Surprising that this post, which has generated so much discussion on Twitter, hasn’t attracted any actual comments. My own is much too long to post into someone else’s blog, so I wrote a post of my own over on SV-POW!: Green and Gold: the possible futures of Open Access.

  2. binay panda
    Posted May 26, 2015 at 11:01 am | Permalink

    michael, of course we all got hoodwinked by the commercial publishers in the name of green….why should it even surprise anyone?

    in our geography, and i guess in many others, the green vs gold discussion is totally meaningless and futile. all, yes all, decisions to grant research money is based on where (aka, impact factor of the journals) one publishes her/his results. unless that changes, no discussion on oa publishing is meaningful.

    btw, the way things are looking in india, plos one might face ostracism v v soon…

    binay panda

  3. Posted May 27, 2015 at 3:49 pm | Permalink

    The Inevitable Success of Transitional Green Open Access

    The Inevitable Success of Transitional Green Open Access

    I will respond to Mike [M.E.] paragraph by paragraph. Here are my first observations:

    I think it is subscription journal publishing that is parasitic on the work of researchers, peer-reviewers and their institutions, as well as on the money of the tax-payers who fund the research — not the other way round.

    Green Open Access mandates are the remedy, not the malady.

    Gold Open Access is premature until Green OA has been mandated and provided universally, so that it can first make subscriptions cancellable (as publishers anticipate — and that’s the real motivation for their Green OA embargoes).

    The reason pre-Green Gold OA is premature is that while access-blocking journal subscriptions still prevail the contents of those journals are accessible only to subscribing institutions, so those subscriptions cannot be cancelled until and unless there is an alternative means of access.

    Immediate-Deposit Green OA mandates provide that alternative means of access (and they do so even if the deposited papers are under a publisher OA embargo, thanks to the institutional repositories’ copy-request Button, which can provide “Almost-OA” individually with one click from the requestor and one click from the author).

    Until subscriptions are cancelled, Gold OA fees have to be paid over and above all existing subscription fees. Hence they are double payments, unaffordable alongside subscriptions.

    Pre-Green Gold OA fees are also arbitrarily over-priced: Post-Green, all that will need to be paid for is the editorial management of peer review (picking referees, adjudicating reports and revisions). The rest (archiving, access-provision) will be provided by the worldwide network of Green OA repositories.

    Nor is it possible for publishers to prevent Green OA by trying to embargo it. In the virtual world, research-sharing is optimal and inevitable for research, researchers, their institutions, their funders, and the tax-paying public that finances their research) — and it is also unstoppable, if authors wish to provide it.

    M.E.: At the now famous 2001 meeting that led to the Budapest Open Access Initiative [BOAI] – the first time the many different groups pushing to make scholarly literature freely available assembled – a serious rift emerged that almost shattered the open access movement in its infancy.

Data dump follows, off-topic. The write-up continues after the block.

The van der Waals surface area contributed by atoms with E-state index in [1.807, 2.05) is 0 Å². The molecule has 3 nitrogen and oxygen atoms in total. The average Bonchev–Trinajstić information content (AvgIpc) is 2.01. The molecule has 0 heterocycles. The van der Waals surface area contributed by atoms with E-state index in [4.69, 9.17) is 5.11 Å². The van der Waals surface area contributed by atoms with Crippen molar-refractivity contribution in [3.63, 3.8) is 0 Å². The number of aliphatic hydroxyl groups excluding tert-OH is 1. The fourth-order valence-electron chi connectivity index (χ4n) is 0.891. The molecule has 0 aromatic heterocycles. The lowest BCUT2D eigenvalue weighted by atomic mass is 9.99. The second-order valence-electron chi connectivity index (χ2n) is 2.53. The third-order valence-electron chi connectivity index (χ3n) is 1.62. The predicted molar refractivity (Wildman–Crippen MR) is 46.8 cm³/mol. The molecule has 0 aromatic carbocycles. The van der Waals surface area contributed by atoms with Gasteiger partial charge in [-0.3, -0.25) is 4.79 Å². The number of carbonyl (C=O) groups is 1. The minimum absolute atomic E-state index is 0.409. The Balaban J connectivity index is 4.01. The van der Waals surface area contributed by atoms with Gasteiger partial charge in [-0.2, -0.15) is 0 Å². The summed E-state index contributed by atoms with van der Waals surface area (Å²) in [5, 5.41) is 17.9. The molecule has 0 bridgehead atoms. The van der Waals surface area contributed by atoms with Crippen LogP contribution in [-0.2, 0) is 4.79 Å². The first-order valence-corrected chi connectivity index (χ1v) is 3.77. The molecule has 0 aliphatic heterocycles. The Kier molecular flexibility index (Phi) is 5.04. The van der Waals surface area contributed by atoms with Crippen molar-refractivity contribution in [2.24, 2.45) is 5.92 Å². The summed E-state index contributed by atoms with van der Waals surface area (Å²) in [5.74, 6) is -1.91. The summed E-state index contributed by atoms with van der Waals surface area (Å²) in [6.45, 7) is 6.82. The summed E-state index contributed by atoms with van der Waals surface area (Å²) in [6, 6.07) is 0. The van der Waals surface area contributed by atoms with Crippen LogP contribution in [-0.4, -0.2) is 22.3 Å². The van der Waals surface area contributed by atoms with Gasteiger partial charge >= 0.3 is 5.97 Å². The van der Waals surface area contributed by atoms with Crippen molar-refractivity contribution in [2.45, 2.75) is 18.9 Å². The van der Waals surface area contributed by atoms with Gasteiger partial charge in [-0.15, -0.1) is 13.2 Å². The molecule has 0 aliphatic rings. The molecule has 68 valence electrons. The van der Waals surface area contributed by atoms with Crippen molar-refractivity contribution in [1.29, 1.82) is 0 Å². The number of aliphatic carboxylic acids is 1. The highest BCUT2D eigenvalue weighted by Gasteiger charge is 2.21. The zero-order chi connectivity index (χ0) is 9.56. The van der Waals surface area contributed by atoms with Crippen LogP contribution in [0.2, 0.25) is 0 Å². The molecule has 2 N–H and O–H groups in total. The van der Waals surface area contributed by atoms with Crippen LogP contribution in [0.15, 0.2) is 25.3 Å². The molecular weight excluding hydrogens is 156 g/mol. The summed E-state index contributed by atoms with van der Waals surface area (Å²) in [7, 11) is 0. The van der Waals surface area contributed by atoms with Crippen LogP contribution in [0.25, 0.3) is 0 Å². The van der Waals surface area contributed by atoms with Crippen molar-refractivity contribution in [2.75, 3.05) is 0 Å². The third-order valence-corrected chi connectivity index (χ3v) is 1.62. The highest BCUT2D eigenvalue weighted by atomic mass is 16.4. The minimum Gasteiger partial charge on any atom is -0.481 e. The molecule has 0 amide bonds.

Green Open Access self-archiving (before it even got that name) had already been going on for at least two decades in 2001. There had also been free and subsidized online journals for over a decade. (The names “OA,” “Green” and “Gold” came later.)

    I would say that the BOAI in 2001 accelerated the OA movement, rather “almost shattered” it. It also supplied the name for it (“OA”).

    M.E.: On one side were people like me (representing the nascent Public Library of Science) and Jan Velterop (BioMed Central) advocating for “gold” open access, in which publishers are paid up-front to make articles freely available. On the other side was Stevan Harnad, a staunch advocate for “green” open access, in which authors publish their work in subscription journals, but make them freely available through institutional or field specific repositories.

    And BOAI opted to endorse both roads to OA — originally dubbed BOAI-I and BOAI-II, then later renamed Green and Gold OA, respectively.

    M.E.: On the surface of it, it’s not clear why these two paths to OA should be in opposition. Indeed, as a great believer in anything that would both make works freely available, I had always liked the idea of authors who had published in subscription journals making their works available, in the process annoying subscription publishers (always a good thing) and hastening the demise of their outdated business model. I agreed with Stevan’s entreaty that creating a new business model was hard, but posting articles online was easy.

    There is complete agreement on the fact that there are two means of providing OA and both will be important.

    But what is hard is not just creating the Gold OA business model but making it affordable and scalable. The problem is current institutional subscription access needs. Until access to each institution’s current must-have journals is available by some means other than paid-access (usually subscriptions), Gold OA means double payment: for incoming access via subscription fees and for outgoing publication via Gold OA fees. And double-payment at arbitrarily inflated Gold OA fees, in which many obsolete products and services are still co-bundled, notably, archiving, access-provision, and often also the print edition.